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July 5, 2009

Nuns mark 150 years here

By Patrick Butler


In 1859, the Civil War was less than two years away; Amherst and Williams colleges played the first intercollegiate baseball game; the Virgin Mary had appeared at Lourdes the year before; James Duggan becomes Chicago’s bishop; strikebuster and sleeping car magnate George Pullman moves here from New York state.

And four Sisters of the Good Shepherd arrived in Chicago from St. Louis to build a home for destitute girls and women near what would become the Cabrini-Green housing project.

The new building burned to the ground in August before the nuns and their 12 girls ever had a chance to move in. The sisters took in sewing and laundry and within a year moved into another building destroyed during the 1871 Chicago Fire.

Here to stay, the order began marking its 150th anniversary in Chicago with a Mass of thanksgiving celebrated by Cardinal George in May. The next sesquicentennial event was a June dinner for the House of the Good Shepherd’s women’s board; a late July celebration for residents and 24 staff workers; and an open house at the end of the year for friends and benefactors.

Over the years, the Good Shepherd sisters changed their ministry with the times while never forgetting their mission to help impoverished, troubled women, said Sister Dorothy, head of the Chicago community. A July 1978, newspaper story notes that the sisters cared for more than 30,000 people during their first 119 years of service to Chicago.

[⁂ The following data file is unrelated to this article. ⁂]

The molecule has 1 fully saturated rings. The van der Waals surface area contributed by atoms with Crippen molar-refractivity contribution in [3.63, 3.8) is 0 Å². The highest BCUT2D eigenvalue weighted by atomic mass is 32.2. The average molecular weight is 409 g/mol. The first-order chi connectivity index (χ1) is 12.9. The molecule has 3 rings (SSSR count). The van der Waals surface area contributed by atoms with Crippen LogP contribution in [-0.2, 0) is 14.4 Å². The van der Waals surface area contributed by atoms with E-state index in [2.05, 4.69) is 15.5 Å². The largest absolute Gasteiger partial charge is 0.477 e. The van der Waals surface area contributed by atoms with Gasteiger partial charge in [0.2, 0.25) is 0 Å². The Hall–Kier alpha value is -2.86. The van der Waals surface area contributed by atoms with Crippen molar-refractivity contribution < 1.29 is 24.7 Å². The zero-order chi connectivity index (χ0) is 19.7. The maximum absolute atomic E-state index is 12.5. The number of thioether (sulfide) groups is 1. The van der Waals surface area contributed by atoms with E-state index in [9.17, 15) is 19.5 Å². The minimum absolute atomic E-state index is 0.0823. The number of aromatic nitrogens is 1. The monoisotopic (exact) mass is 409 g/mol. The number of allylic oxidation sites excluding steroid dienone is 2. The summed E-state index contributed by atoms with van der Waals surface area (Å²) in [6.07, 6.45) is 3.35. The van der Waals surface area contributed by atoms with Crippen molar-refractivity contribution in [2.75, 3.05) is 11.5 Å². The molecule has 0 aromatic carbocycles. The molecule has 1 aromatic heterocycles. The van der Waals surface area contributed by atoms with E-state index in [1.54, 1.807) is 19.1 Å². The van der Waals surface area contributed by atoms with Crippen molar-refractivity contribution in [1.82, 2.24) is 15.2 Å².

Sometimes the neighbors weren’t all that happy. According to Suellen Hoy in “Good Hearts: Catholic Sisters in Chicago’s Past,” white residents and even some clergy were furious in 1912 when the Good Shepherd nuns opened the Illinois Technical School for Colored Girls in an upscale South Side neighborhood. Again, the nuns stayed, with 18 sisters caring for 110 girls between six and 16 until the school closed in 1953.

On the other hand, help has come from a variety of sources, ranging from Mrs. Potter Palmer, as in Palmer House, to Eunice and Jean Kennedy, sisters of President John F. Kennedy to Al Capone, who used to drop by the convent now and then to leave the nuns $1,000 gifts. According to one story, the nuns learned their anonymous benefactor’s identity from a bishop who had come by to pick up some vestments the sisters made just as Big Al was leaving.

Once the home to as many as 200 girls and women and 40 nuns, the North Side House of the Good Shepherd worked with recovering alcoholics, drug addicts and prostitutes, homeless women, and girls from either dysfunctional families or no families at all until 1980 when the old 1907 campus was razed and replaced with one of Chicago’s first facilities for battered women and children. Since then, more than 4,500 mothers and their children have gone through the program, Sister Dorothy said.

“There were a number of factors involved. A shift in thinking that adolescents might be better served in foster homes or smaller settings, a change in government funding, and an awareness of the need for services for victims of domestic violence. They were responding to the needs of the times,” Sister Dorothy added.